The greatest treasure that washed ashore wasn't the gold.
Fleeting moonlight revealed the ghostly outline of a pirate flagship riding distant waves. Then all was dark again under scurrying clouds before a mermaid rose from the sea, shimmering under a moonbeam. The man who called himself Castaway stood spellbound as she promised treasure and a message to the master of the island.
But the treasure she offered was lashed to small powder kegs that formed a makeshift raft. Could he trust a woman bearing pirate plunder?
"Inspiring Southern Ambiance"
Pamela Poole is an artist and author currently living in Raleigh, NC with her husband Mark. Painter Place is Pamela's first novel, written when her son encouraged her to write the kind of book she wanted to read but couldn’t find. The setting is a fictional island north of her creative muse, Charleston, SC, and it took on a life of its own to become a family saga. The second book, Hugo, follows the characters at Painter Place as they endure the historic monster hurricane.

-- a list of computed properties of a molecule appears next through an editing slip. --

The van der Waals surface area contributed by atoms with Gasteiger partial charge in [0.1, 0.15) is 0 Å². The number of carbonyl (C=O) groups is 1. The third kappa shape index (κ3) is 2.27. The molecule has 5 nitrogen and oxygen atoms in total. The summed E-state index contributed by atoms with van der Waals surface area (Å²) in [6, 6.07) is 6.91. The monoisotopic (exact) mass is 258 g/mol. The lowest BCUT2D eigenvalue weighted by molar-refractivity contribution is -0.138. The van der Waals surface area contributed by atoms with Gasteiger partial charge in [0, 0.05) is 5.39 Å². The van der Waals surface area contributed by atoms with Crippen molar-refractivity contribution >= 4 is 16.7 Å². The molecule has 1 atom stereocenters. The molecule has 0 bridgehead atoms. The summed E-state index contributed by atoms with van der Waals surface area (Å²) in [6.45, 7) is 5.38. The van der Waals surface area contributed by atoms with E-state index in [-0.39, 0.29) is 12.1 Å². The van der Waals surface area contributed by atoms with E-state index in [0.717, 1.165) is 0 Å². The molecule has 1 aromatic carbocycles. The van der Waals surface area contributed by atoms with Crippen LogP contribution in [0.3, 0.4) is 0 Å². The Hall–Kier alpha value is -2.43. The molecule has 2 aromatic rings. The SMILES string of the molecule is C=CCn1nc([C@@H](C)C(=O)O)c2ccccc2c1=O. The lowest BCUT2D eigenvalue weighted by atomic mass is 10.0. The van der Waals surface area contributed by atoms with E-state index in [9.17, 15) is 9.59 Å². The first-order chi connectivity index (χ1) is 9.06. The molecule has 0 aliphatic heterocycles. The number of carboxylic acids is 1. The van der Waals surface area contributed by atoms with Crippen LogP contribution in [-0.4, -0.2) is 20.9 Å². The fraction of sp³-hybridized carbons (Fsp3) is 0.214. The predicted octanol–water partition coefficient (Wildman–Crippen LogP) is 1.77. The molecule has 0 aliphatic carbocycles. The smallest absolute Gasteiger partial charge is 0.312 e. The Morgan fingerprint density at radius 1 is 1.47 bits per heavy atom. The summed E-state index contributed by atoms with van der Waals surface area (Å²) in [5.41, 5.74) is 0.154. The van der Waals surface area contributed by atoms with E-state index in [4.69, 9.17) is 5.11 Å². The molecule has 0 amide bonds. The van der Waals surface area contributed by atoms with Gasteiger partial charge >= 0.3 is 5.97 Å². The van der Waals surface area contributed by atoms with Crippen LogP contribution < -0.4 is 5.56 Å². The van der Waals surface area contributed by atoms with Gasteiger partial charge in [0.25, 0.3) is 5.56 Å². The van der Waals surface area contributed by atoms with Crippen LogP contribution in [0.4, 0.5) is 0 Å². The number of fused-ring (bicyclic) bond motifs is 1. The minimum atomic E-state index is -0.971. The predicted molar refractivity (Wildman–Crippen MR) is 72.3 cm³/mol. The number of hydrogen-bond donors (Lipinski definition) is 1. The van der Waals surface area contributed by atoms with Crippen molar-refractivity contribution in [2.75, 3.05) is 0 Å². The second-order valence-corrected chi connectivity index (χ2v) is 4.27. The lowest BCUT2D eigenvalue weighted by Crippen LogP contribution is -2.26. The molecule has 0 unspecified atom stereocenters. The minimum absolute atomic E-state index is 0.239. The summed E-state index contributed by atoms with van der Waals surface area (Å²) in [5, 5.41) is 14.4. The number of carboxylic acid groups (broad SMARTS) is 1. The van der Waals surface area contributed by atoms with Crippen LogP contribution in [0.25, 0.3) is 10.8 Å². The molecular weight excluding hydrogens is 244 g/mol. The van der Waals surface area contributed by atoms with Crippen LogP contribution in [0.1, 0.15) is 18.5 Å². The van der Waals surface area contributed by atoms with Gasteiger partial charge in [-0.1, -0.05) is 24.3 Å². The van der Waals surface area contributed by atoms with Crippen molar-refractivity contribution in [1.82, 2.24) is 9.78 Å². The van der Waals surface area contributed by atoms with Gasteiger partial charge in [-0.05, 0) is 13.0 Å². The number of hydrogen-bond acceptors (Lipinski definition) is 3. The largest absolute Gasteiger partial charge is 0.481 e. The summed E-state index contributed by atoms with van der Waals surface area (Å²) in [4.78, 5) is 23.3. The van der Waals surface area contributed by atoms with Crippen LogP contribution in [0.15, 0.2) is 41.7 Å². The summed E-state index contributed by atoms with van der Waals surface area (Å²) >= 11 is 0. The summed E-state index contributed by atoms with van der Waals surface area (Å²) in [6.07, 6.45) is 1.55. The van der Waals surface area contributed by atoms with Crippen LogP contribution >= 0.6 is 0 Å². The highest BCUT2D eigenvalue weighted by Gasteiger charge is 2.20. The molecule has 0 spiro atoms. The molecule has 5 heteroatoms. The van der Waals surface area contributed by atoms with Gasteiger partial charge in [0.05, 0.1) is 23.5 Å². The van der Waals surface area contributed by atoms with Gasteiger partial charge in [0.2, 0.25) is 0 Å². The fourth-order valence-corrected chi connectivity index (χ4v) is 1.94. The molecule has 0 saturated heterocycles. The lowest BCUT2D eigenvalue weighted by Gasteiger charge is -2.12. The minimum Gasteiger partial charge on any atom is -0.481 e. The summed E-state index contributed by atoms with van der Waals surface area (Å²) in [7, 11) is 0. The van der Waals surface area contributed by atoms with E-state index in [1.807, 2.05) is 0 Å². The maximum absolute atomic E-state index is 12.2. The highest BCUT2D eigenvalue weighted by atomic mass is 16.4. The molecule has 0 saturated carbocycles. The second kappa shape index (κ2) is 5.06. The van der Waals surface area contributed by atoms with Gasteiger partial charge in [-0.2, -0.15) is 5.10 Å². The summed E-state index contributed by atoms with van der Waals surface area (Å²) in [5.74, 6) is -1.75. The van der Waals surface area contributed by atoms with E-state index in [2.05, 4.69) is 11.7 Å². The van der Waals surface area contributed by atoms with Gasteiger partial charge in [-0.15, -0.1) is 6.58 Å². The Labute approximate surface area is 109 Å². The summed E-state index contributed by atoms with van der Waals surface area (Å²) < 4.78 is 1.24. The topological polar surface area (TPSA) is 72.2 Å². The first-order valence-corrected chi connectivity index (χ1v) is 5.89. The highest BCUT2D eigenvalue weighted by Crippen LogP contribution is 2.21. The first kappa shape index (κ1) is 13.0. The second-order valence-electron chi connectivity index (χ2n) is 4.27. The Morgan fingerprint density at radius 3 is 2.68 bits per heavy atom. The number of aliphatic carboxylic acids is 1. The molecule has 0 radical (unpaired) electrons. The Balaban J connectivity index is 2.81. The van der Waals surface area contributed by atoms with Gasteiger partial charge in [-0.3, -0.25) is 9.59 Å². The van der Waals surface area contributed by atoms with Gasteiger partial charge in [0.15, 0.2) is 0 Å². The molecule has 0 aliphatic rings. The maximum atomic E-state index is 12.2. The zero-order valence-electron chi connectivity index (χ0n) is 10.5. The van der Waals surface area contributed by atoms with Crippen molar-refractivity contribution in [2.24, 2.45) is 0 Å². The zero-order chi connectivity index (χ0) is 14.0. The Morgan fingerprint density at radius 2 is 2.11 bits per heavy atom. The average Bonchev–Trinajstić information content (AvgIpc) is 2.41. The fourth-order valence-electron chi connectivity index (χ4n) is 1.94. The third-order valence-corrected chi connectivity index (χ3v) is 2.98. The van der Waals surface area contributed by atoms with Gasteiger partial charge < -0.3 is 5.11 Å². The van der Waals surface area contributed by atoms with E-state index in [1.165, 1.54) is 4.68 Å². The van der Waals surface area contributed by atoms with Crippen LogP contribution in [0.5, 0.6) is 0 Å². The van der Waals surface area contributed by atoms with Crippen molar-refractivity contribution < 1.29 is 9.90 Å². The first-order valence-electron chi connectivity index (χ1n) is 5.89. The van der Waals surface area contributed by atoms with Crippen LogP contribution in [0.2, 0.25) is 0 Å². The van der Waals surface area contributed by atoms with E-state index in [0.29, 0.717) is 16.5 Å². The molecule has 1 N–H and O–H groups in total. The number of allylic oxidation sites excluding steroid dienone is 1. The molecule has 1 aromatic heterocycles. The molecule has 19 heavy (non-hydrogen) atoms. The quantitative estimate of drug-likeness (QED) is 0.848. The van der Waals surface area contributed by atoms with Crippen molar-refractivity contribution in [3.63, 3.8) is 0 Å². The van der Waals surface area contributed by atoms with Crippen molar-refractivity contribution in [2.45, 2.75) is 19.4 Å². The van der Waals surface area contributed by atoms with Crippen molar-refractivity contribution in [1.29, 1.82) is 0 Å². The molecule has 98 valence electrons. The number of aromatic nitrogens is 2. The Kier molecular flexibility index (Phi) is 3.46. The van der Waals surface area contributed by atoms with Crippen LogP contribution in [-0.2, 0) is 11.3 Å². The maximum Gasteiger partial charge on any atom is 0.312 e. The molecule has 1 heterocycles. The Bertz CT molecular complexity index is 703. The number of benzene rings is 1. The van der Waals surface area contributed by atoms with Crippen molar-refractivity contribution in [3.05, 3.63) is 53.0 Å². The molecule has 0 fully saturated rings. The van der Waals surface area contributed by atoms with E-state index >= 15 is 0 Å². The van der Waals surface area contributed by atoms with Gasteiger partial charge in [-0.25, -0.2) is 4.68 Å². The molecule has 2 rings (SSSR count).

Jaguar is Book 3, taking the Painter Place cast deep into the heart of the Amazon jungle in 1995. Pamela went back in time to 1960 in Landmark, Painter Place Saga 4, to see the exciting way the previous generation made decisions about how to carry Painter Place through upcoming tumultuous decades in American culture. Pamela writes clean romance/adventure stories for Christian readers.
Sadly, so many people are chained to jealousy and greed, They mistakenly believe they deserve the blessings someone else has and that people with wealth are evil - not those who covet it. Some even believe they are justified to demean the more fortunate and take what they have. I created a scene in my story that portrays what I see in the news today. Many people crave what wealth will buy, but hate those who have it. Yet, if they were the ones with wealth, they would feel persecuted for their American Dream - hard work and sacrifice to earn a better way of life.
The Castaway and the Mermaid (Painter Place Legends, #3)
Patrick picked up his mother’s list from the counter and shoved it into his pocket “Then old Bart down in the next town will get my business from now on. My guess is he’ll jump at the chance to sell to a customer who pays his bill on the spot. But if he expects to rob me with unfair prices over drunkard tales about mermaids and treasure, I have no problem traveling farther until God leads me to an honest businessman. Good day, George. See you in church on Sunday.”